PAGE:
Let $P$ be an invertible matrix with n rows and n columns. Let $L$ be the following vector space: The elements in $L$ are matrices $X$ with n rows and n columns, such that $tr(PX)=0$. Find $dimL$. Here's what I did, please tell me if this is correct: Let $(p_{i,j})$ be the elements of P. $P$ is invertible and thus $P \neq 0$. That means that there exists $i,j$ such that $p_{i,j} \neq 0$. Let $X$ be a matrices with n rows and columns. Name the elements of X, X=$(x_{i,j})$. Now, $tr(PX)=0$ is equivilent to:
$$\sum_{k=1}^{n}\sum_{m=1}^{n}(p_{k,m} \cdot x_{m,k})=0$$

When we open this sum, every element of $P$ and of $X$ appears once and only once.
Without loss of generality $p_{1,1} \neq 0$ (We mentioned that at least one element of $P$ is not zero).
Then the following equation is equivilent to:
$$x_{1,1} = */p_{1,1}$$ where $*$ is some sum of the $x_{i,j}$'s and $p_{i,j}$'s, but $x_{1,1}$ is not in that sum!
Thus, we can choose the elements of $X$ except for $x_{1,1}$, and then take $x_{1,1}=*/p_{1,1}$.
So $L$ is isomorphic to $R^{n^2-1}$ and thus $dimL=n^2-1$. Correct? I am doubtful because I almost didn't use the fact that $P$ is invertible, the saame proof would work if I wast told $P \neq 0$.

  • $\begingroup$ Indeed, your proof is not valid, for precisely the reason that you mention, but even were that not the case, your result would not follow: you've shown tha tthe dimension of $L$ is at most $n^2 - 1$. Why can there not be further dependencies between the $x_{i,j}$? $\endgroup$ – user3482749 Jan 12 at 17:11
  • $\begingroup$ @user3482749 But I mentioned that L is isomorphic to a vector space with dimension n^2-1, we can define $T: R^{n^2-1} \rightarrow L$: for every $v=(v_1,...,v_{n^2-1})$, start to fill the matrix X like that: skip x(1,1) and then go row by row and fill the elements of X to be the elements in v (x(1,2)=v1 x(1,3)=v2 and so on, go row by row) and than take x(1,1)=*/p(1,1).we get an element in L, this is obviously one to one, and is onto because if we have X=(x_(i,j)) in L, then it holds that x(1,1)=*/p(1,1). we take v=(x_(1,2), x(1,3), ..., x(n,n)) [go row by row and skip x(1,1)] Why is this wrong? $\endgroup$ – Omer Jan 12 at 17:23

You have some good ideas, but the computation is flawed.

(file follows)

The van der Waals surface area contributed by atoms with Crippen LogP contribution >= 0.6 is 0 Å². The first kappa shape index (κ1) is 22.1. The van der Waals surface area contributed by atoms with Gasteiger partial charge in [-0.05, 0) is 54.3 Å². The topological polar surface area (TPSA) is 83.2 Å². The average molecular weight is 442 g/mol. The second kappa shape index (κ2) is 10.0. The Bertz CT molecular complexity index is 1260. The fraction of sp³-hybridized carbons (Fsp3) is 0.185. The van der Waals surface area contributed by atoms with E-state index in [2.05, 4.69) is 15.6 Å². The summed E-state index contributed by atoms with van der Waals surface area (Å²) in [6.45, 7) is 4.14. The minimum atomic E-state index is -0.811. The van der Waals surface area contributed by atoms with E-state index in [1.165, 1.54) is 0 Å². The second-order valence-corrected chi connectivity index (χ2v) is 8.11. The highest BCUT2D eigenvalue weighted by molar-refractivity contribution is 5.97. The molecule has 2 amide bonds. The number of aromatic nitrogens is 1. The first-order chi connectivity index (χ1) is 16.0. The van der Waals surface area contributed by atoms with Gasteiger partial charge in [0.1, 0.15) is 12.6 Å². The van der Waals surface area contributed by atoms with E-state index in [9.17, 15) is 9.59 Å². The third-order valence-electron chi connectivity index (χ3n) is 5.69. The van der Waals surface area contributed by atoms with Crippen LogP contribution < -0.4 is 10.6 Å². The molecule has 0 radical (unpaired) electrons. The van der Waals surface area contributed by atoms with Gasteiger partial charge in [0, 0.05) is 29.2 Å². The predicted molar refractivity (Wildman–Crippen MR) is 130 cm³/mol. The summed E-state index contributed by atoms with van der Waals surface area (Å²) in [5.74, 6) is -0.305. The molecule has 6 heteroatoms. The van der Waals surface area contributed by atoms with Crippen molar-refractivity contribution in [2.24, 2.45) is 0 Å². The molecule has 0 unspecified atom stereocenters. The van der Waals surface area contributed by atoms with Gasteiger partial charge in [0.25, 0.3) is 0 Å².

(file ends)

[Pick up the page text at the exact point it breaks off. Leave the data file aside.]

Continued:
Better see this as the composition of two linear maps: \begin{align} &f\colon M_n(\mathbb{R})\to M_n(\mathbb{R}) && f(X)=PX \\[4px] &g\colon M_n(\mathbb{R})\to \mathbb{R} && g(X)=\operatorname{Tr}(X) \end{align} where $M_n(\mathbb{R})$ is the space of $n\times n$ matrices.

What does the assumption that $P$ is invertible say about $f$? What's the dimension of the kernel of $g$? Use the rank-nullity theorem for this. Finally, what's the kernel of $g\circ f$?

An extension of the result is obvious. Using the rank-nullity theorem on $g\circ f$, we see that if it is surjective, then its kernel has dimension $n^2-1$. In order to show that this holds with only assuming $P\ne0$, you need to prove that $g\circ f$ is surjective, that is, there exists $X$ with $\operatorname{Tr}(PX)\ne0$ (not obvious, but true).

  • $\begingroup$ thanks for the comment, I'll try that later, but I want to know where am I wrong. please take a look at my comment to user3482749, I added a few more details to show that L is isomorphic to R^(n^2-1) (I defined in that comment an onto and one to one linear map), isn't it correct? $\endgroup$ – Omer Jan 12 at 17:26
  • $\begingroup$ @Omer The problem is the “handwaving” you do to conclude. The intuition is correct, but the argument is not sufficient: as you say, you need to use that $P$ is invertible, which you don't. $\endgroup$ – egreg Jan 12 at 17:30
  • $\begingroup$ P is invertible thus f is onto. f is onto and thus dimIm(gf)=dimIm(g)=dimR=1. thus, dimker(gf)=n^2-1 (by the rank nullity theorem). correct? $\endgroup$ – Omer Jan 12 at 17:36
  • $\begingroup$ @Omer Almost: $f$ is an isomorphism, so the dimension of $\ker(g\circ f)$ equals the dimension of $\ker g$, which is $n^2-1$ by rank-nullity. $\endgroup$ – egreg Jan 12 at 17:38
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    $\begingroup$ @omer You're right in that last comment... $\endgroup$ – DonAntonio Jan 12 at 17:42

The trace function is a linear functional from $\;M_n(F)=\;$ the vector space of all matrices of order $\;x\times n\;$ over a field $\;F\;$ to $\;F\;$, or simple a linear transformation between both vector spaces.

By the dimensions theorem, if a linear functional is not the zero functional, then it automatically is surjective and furthermore its kernel has dimension one less than the dimension of the domain of definition. That $\;P\;$ invertible helps us to deduce $\;f(x):=tr. (PX)\;$ is not the zero functional, thus $\;\dim\ker f= \dim M_n(F)-1=n^2-1\;$ and we're done.

The above is also true for any non-zero $\;P\;$ ... and thus the assumption that $\;P\;$ is invertible is way too much, in fact.


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